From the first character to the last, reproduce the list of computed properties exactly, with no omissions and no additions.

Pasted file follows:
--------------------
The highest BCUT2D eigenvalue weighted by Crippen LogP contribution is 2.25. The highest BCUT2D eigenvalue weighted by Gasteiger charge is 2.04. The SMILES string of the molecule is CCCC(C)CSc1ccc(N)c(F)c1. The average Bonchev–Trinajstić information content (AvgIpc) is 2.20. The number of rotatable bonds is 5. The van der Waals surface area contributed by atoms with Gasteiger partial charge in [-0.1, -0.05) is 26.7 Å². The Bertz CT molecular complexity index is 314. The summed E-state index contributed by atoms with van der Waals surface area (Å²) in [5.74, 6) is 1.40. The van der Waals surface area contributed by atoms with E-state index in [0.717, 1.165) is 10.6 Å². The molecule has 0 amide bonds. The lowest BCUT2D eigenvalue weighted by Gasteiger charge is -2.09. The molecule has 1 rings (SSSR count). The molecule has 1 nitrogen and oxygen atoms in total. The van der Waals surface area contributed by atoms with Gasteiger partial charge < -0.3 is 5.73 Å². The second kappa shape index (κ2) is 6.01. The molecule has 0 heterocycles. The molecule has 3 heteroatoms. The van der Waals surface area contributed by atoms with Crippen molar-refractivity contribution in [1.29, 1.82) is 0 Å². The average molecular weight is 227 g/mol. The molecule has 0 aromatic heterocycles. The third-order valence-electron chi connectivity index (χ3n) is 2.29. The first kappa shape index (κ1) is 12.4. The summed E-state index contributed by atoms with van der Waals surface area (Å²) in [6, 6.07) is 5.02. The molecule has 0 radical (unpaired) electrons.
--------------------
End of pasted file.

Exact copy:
The highest BCUT2D eigenvalue weighted by Crippen LogP contribution is 2.25. The highest BCUT2D eigenvalue weighted by Gasteiger charge is 2.04. The SMILES string of the molecule is CCCC(C)CSc1ccc(N)c(F)c1. The average Bonchev–Trinajstić information content (AvgIpc) is 2.20. The number of rotatable bonds is 5. The van der Waals surface area contributed by atoms with Gasteiger partial charge in [-0.1, -0.05) is 26.7 Å². The Bertz CT molecular complexity index is 314. The summed E-state index contributed by atoms with van der Waals surface area (Å²) in [5.74, 6) is 1.40. The van der Waals surface area contributed by atoms with E-state index in [0.717, 1.165) is 10.6 Å². The molecule has 0 amide bonds. The lowest BCUT2D eigenvalue weighted by Gasteiger charge is -2.09. The molecule has 1 rings (SSSR count). The molecule has 1 nitrogen and oxygen atoms in total. The van der Waals surface area contributed by atoms with Gasteiger partial charge < -0.3 is 5.73 Å². The second kappa shape index (κ2) is 6.01. The molecule has 0 heterocycles. The molecule has 3 heteroatoms. The van der Waals surface area contributed by atoms with Crippen molar-refractivity contribution in [1.29, 1.82) is 0 Å². The average molecular weight is 227 g/mol. The molecule has 0 aromatic heterocycles. The third-order valence-electron chi connectivity index (χ3n) is 2.29. The first kappa shape index (κ1) is 12.4. The summed E-state index contributed by atoms with van der Waals surface area (Å²) in [6, 6.07) is 5.02. The molecule has 0 radical (unpaired) electrons.